Current investigations of the mechanisms of vocal development typically focus primarily on how changes at the neural circuit level lead to changes in vocal output. For example, the vocal learning literature emphasizes the role played by imitation and the neural changes that may facilitate this behavior, particularly in songbirds and humans [22]. In this case, vocal development is not restricted by body structure, but rather by memory- or motor-related constraints and perceptual predispositions. The possibility of morphological computation is not considered. However, in human infants (and, logically, all vertebrates), there is not only growth in the brain during vocal development, but also growth in the vocal apparatus (i.e., the larynx, the vocal tract, and the lungs) [2325]. For example, in humans, lung volume nearly triples in size over the first 2 years [26]. Changes in these structures are likely to influence the development of vocal behavior in unexpected ways. Let us illustrate the point from a different domain of behavior: locomotion. A perfect example of morphological computation in development comes from a classic study of human infant stepping behavior [27]. Newborns are able to make well-coordinated stepping movements when held upright, but these movements disappear by the time they reach 2 months of age. While it was assumed by many that the change in stepping behavior was due solely to the developing nervous system (e.g.,[28]), Thelen and colleagues hypothesized that the loss of stepping behavior was due to body growth: the infants’ legs typically fatten up postnatally, and they do not yet have the strength to move heavier legs [27]. To test this hypothesis, they submerged the infants’ legs in water, effectively decreasing their mass. This resulted in the reappearance of stepping and thus falsified the alternative hypothesis that neural change was necessary [27]; the change in behavior was due to changes in the body.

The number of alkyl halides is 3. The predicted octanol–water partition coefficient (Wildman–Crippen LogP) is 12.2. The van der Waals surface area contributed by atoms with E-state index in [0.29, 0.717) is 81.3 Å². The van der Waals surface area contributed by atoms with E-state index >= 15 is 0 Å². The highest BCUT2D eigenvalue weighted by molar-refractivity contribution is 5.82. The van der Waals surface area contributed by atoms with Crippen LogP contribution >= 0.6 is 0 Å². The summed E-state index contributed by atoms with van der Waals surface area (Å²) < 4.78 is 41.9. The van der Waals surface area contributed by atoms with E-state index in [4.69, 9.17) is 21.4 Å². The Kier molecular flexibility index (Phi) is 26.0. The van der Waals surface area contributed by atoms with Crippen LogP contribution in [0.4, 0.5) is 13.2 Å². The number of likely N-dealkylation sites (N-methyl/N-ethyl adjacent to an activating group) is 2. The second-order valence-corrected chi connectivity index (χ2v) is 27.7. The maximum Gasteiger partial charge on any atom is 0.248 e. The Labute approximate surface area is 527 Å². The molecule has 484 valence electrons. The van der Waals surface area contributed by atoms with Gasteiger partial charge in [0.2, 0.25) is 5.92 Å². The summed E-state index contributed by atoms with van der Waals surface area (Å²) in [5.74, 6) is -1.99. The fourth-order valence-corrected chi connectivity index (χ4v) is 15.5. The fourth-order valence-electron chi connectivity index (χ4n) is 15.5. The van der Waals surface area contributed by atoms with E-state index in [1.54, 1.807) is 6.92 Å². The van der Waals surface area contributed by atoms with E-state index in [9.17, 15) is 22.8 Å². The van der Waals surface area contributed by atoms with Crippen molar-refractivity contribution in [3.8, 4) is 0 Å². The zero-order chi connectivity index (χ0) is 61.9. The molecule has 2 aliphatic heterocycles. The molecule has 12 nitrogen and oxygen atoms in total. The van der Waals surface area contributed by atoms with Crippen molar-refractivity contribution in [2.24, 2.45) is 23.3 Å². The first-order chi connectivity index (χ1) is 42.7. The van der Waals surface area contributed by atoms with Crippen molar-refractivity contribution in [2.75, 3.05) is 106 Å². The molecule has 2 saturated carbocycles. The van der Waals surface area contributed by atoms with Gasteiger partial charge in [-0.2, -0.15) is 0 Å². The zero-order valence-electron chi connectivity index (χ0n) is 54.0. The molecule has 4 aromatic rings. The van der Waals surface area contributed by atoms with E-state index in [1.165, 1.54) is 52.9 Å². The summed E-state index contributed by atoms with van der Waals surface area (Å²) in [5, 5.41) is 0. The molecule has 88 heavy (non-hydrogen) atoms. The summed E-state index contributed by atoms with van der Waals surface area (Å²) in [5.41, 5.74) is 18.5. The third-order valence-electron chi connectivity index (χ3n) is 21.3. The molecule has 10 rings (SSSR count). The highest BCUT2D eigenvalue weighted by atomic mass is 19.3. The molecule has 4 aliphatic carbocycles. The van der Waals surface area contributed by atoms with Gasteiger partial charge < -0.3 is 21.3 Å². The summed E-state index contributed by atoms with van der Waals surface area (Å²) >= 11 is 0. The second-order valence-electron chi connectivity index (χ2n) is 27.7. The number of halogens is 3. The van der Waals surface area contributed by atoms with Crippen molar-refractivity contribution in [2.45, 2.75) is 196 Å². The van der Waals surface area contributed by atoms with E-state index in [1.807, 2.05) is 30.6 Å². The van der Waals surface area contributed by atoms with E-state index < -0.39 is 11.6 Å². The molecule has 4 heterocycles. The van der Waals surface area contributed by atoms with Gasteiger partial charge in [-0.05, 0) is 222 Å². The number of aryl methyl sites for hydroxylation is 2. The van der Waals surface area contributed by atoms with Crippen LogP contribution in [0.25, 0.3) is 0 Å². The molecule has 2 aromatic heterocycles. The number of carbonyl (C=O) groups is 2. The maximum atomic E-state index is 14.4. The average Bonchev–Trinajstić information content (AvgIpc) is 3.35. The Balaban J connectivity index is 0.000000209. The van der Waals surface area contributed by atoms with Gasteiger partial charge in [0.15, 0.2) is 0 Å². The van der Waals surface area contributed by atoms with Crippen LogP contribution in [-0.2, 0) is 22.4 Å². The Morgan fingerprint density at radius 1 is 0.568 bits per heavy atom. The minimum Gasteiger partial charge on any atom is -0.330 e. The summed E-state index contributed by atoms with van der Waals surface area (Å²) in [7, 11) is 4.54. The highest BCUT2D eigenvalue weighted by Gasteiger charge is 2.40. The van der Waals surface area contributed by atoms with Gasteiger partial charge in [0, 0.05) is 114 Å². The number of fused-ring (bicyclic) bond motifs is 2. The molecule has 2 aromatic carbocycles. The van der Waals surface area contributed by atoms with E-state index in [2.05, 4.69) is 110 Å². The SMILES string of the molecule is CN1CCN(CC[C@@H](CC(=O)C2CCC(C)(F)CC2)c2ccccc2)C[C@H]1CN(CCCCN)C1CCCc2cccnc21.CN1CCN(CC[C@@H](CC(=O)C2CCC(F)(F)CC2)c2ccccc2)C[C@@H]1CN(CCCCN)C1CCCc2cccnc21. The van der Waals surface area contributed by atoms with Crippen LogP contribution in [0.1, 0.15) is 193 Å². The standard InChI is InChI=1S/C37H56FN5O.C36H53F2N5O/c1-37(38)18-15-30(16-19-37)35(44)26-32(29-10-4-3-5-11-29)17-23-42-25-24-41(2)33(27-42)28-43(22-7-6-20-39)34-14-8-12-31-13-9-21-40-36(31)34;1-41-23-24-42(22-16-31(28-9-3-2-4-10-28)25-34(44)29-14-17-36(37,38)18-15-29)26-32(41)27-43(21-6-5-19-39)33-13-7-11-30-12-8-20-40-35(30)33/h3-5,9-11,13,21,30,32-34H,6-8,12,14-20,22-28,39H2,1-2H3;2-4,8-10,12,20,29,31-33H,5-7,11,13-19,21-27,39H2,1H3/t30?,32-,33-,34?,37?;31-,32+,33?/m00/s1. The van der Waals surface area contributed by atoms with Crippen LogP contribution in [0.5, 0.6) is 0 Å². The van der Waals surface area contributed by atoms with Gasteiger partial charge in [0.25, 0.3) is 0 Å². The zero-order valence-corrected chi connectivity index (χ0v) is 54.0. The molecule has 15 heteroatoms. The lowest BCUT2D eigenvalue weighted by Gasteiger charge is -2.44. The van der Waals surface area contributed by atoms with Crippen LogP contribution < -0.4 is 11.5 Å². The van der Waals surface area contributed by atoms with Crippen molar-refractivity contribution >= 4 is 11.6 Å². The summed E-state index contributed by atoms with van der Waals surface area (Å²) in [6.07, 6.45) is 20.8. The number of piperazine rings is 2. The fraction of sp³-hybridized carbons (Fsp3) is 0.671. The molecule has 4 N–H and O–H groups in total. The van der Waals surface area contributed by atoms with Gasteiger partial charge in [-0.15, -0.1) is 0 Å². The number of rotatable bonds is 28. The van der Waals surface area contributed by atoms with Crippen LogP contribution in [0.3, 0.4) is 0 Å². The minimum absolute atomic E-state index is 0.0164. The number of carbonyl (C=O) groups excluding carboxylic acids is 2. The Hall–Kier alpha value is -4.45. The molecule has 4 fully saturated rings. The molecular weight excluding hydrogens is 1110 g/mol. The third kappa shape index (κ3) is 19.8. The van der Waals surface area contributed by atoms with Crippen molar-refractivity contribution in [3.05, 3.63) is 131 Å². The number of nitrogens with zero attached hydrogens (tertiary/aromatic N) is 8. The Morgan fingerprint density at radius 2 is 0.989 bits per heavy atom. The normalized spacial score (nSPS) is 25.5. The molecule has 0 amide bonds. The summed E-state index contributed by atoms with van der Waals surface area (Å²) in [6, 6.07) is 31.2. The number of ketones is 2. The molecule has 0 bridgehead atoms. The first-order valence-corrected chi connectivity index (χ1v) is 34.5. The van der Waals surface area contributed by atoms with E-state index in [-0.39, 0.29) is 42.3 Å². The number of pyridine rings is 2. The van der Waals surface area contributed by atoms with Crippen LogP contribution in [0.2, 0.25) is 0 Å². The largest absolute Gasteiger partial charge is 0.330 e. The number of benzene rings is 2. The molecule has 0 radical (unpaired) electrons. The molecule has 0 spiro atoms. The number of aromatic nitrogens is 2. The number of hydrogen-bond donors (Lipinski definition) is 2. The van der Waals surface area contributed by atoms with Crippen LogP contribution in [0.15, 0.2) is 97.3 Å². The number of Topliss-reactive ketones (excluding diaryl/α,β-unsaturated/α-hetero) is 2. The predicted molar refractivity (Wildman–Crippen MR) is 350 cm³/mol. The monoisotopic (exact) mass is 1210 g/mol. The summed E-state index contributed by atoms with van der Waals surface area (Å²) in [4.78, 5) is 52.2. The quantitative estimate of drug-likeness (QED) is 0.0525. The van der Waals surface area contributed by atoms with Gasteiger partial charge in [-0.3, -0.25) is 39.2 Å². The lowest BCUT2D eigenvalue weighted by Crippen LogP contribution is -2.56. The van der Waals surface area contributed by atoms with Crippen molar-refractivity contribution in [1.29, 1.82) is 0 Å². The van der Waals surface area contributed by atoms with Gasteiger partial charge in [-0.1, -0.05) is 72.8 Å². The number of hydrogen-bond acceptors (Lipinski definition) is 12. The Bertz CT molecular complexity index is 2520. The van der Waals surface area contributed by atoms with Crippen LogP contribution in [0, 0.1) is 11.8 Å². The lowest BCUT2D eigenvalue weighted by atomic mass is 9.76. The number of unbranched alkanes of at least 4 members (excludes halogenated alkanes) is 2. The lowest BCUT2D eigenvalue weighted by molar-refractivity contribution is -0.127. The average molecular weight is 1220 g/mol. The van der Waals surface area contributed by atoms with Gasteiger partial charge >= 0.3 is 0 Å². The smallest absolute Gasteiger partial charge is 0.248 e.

We investigated whether developmental changes in vocal production are in part the result of morphological computation using marmoset monkeys as a model system. When out of visual contact of conspecifics (undirected context), adult marmoset monkeys exclusively produce and exchange contact “phee” calls [29,30]. Infant marmosets, however, produce mature and immature versions of this contact calls as well as calls that are inappropriate for the undirected context: trills and twitters [31,32]. Thus, in the undirected context, the goal of marmoset vocal development is to produce solely contact calls [31,32]. The infant trills, twitters, and contact calls have distinct spectral and temporal profiles (Fig 1A) [31,32]. Call duration, for example, readily distinguishes the syllables of trills, twitters, and contact calls (Fig 1B). The production of the longer duration contact calls is energetically costly (relative to trills and twitters), requiring sustained respiratory power [31,33,34]. Over the course of development, contact calls gradually increase in duration, becoming more adult-like; they increase in proportion as well [31] (Fig 1C and 1D). The short-duration trills and twitters, however, simply disappear over time in the undirected context (Fig 1E and 1F).

Fig 1. Developmental trajectories of marmoset vocalization.